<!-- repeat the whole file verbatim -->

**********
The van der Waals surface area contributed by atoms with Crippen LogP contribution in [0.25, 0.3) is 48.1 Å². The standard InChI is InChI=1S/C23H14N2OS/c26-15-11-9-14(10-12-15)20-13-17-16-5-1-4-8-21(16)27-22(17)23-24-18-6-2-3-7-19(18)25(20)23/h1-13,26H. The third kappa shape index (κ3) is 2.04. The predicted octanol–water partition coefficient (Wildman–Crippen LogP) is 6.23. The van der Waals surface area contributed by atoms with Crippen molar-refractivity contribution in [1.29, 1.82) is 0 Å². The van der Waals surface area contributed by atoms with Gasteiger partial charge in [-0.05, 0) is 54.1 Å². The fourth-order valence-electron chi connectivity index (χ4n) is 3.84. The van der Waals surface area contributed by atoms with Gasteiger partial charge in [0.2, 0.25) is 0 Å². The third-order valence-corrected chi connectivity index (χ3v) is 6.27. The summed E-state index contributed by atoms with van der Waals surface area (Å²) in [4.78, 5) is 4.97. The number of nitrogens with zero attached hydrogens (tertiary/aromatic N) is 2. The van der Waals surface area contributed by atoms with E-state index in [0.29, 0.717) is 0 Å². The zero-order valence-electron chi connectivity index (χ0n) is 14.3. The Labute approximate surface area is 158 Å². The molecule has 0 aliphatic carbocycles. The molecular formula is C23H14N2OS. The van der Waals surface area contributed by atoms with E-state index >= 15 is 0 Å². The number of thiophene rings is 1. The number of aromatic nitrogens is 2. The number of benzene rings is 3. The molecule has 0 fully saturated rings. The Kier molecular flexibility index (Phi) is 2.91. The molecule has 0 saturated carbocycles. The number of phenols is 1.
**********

The van der Waals surface area contributed by atoms with Crippen LogP contribution in [0.25, 0.3) is 48.1 Å². The standard InChI is InChI=1S/C23H14N2OS/c26-15-11-9-14(10-12-15)20-13-17-16-5-1-4-8-21(16)27-22(17)23-24-18-6-2-3-7-19(18)25(20)23/h1-13,26H. The third kappa shape index (κ3) is 2.04. The predicted octanol–water partition coefficient (Wildman–Crippen LogP) is 6.23. The van der Waals surface area contributed by atoms with Crippen molar-refractivity contribution in [1.29, 1.82) is 0 Å². The van der Waals surface area contributed by atoms with Gasteiger partial charge in [-0.05, 0) is 54.1 Å². The fourth-order valence-electron chi connectivity index (χ4n) is 3.84. The van der Waals surface area contributed by atoms with Gasteiger partial charge in [0.2, 0.25) is 0 Å². The third-order valence-corrected chi connectivity index (χ3v) is 6.27. The summed E-state index contributed by atoms with van der Waals surface area (Å²) in [4.78, 5) is 4.97. The number of nitrogens with zero attached hydrogens (tertiary/aromatic N) is 2. The van der Waals surface area contributed by atoms with E-state index in [0.29, 0.717) is 0 Å². The zero-order valence-electron chi connectivity index (χ0n) is 14.3. The Labute approximate surface area is 158 Å². The molecule has 0 aliphatic carbocycles. The molecular formula is C23H14N2OS. The van der Waals surface area contributed by atoms with E-state index >= 15 is 0 Å². The number of thiophene rings is 1. The number of aromatic nitrogens is 2. The number of benzene rings is 3. The molecule has 0 fully saturated rings. The Kier molecular flexibility index (Phi) is 2.91. The molecule has 0 saturated carbocycles. The number of phenols is 1.